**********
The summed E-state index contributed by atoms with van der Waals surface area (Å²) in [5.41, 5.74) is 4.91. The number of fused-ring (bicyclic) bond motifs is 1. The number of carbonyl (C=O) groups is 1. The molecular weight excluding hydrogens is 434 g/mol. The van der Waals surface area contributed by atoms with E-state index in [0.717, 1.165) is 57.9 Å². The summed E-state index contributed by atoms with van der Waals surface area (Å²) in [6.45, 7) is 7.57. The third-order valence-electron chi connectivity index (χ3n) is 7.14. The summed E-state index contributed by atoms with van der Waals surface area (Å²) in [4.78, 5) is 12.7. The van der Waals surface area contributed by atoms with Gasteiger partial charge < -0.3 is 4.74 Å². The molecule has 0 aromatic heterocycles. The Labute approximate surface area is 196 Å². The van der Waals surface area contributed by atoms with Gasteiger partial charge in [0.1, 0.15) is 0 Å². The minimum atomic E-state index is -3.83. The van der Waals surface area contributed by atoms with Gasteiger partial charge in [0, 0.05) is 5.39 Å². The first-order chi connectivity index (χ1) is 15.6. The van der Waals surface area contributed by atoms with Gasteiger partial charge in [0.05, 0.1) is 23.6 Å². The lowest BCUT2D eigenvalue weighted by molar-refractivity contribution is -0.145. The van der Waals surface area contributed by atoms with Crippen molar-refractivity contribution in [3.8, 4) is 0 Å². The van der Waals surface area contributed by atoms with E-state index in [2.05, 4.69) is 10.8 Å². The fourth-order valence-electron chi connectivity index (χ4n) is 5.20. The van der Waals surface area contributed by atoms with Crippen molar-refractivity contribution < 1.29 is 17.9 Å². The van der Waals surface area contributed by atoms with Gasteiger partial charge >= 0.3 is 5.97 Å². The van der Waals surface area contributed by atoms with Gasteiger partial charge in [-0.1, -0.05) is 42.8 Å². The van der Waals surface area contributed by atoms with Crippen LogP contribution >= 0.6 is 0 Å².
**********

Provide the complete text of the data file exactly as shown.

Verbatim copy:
The summed E-state index contributed by atoms with van der Waals surface area (Å²) in [5.41, 5.74) is 4.91. The number of fused-ring (bicyclic) bond motifs is 1. The number of carbonyl (C=O) groups is 1. The molecular weight excluding hydrogens is 434 g/mol. The van der Waals surface area contributed by atoms with E-state index in [0.717, 1.165) is 57.9 Å². The summed E-state index contributed by atoms with van der Waals surface area (Å²) in [6.45, 7) is 7.57. The third-order valence-electron chi connectivity index (χ3n) is 7.14. The summed E-state index contributed by atoms with van der Waals surface area (Å²) in [4.78, 5) is 12.7. The van der Waals surface area contributed by atoms with Gasteiger partial charge < -0.3 is 4.74 Å². The molecule has 0 aromatic heterocycles. The Labute approximate surface area is 196 Å². The van der Waals surface area contributed by atoms with Gasteiger partial charge in [0.1, 0.15) is 0 Å². The minimum atomic E-state index is -3.83. The van der Waals surface area contributed by atoms with Gasteiger partial charge in [0, 0.05) is 5.39 Å². The first-order chi connectivity index (χ1) is 15.6. The van der Waals surface area contributed by atoms with Gasteiger partial charge in [0.05, 0.1) is 23.6 Å². The lowest BCUT2D eigenvalue weighted by molar-refractivity contribution is -0.145. The van der Waals surface area contributed by atoms with Crippen molar-refractivity contribution in [3.8, 4) is 0 Å². The van der Waals surface area contributed by atoms with E-state index in [2.05, 4.69) is 10.8 Å². The fourth-order valence-electron chi connectivity index (χ4n) is 5.20. The van der Waals surface area contributed by atoms with Crippen molar-refractivity contribution < 1.29 is 17.9 Å². The van der Waals surface area contributed by atoms with Gasteiger partial charge >= 0.3 is 5.97 Å². The van der Waals surface area contributed by atoms with Gasteiger partial charge in [-0.1, -0.05) is 42.8 Å². The van der Waals surface area contributed by atoms with Crippen LogP contribution >= 0.6 is 0 Å².